The goal was to encourage portfolio investors to shift into equities and other assets, with the resulting increase in their prices pushing up household wealth and consumer spending. Lower long-term rates were also expected to reduce the cost of mortgage credit, raising the value of homes.
The Fed and others were again overly optimistic about the extent to which these policies would boost GDP growth. Despite the fall in long-term interest rates, house prices reached bottom only in 2012, and the stock market did not rise faster than corporate earnings until last year.
The economy therefore limped along year after year, with real GDP in the final quarter of each year less than 2 percent higher than it had been a year earlier. Employment grew more slowly than the population, and annual real-wage increases averaged only about 1 percent.
Fortunately, the outlook may now be changing for the better. Real GDP growth reached 4.1 percent in the third quarter of last year, and fourth-quarter growth appears to have been relatively strong, driven by a dramatic rise in housing starts and industrial production.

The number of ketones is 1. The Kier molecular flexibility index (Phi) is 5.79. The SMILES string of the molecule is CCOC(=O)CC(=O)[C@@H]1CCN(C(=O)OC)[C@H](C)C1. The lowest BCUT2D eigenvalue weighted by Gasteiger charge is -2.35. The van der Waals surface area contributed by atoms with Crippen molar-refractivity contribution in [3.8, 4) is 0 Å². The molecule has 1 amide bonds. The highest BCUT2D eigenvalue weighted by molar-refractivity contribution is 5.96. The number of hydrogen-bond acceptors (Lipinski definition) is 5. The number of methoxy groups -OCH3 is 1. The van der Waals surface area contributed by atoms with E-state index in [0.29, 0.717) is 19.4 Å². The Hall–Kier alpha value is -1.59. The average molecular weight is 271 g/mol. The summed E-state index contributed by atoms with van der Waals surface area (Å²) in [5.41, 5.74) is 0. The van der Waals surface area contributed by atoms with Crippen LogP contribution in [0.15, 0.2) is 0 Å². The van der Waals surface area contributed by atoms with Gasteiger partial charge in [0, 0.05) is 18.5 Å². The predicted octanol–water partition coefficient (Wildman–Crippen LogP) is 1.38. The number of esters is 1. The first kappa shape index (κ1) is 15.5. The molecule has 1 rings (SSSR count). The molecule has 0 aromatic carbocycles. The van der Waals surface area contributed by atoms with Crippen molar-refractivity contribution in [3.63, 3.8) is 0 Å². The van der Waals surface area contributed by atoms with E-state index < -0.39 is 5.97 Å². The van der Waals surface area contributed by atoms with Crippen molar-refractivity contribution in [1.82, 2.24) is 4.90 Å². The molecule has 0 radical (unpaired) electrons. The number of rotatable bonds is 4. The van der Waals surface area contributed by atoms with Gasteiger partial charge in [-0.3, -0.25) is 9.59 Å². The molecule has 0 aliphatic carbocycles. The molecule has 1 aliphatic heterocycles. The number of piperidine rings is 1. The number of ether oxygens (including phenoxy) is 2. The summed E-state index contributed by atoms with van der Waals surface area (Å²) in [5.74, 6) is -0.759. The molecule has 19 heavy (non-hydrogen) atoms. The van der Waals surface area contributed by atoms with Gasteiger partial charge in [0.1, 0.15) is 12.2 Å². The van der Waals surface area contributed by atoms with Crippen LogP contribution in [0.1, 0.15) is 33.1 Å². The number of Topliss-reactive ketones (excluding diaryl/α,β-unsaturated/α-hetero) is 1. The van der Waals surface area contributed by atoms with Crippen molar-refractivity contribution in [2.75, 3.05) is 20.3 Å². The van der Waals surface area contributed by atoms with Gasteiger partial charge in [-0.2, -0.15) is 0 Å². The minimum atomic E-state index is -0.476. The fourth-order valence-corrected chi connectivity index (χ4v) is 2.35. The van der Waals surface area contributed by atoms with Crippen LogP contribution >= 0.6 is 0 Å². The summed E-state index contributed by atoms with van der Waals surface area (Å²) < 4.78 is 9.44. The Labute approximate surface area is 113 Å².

The sharp increases in the prices of homes and equities contributed to a roughly US$6 trillion rise in real household wealth in the 12 months ending in September last year — a harbinger of increased consumer spending (at least by higher-wealth households) this year.
There are, of course, risks to the pace of expansion in the coming year. Nearly half of last year’s third-quarter GDP growth was inventory accumulation, implying that final sales rose by only about 2.5 percent. Businesses worry about the potential for higher corporate taxes, especially if the Republican Party loses its majority in the US House of Representatives.
Although fiscal deficits are temporarily down, the combination of population aging and higher future interest rates will cause the national debt to rise faster than GDP by the end of the decade. And debt and equity markets may not continue to respond benignly to the Fed’s wind-down of quantitative easing.
So there is still much to worry about. However, the US economy has a better chance of achieving a significantly higher real growth rate in the coming year than at any time since the downturn began.
Martin Feldstein is a professor of economics at Harvard University and president emeritus of the National Bureau of Economic Research in the US.
Copyright: Project Syndicate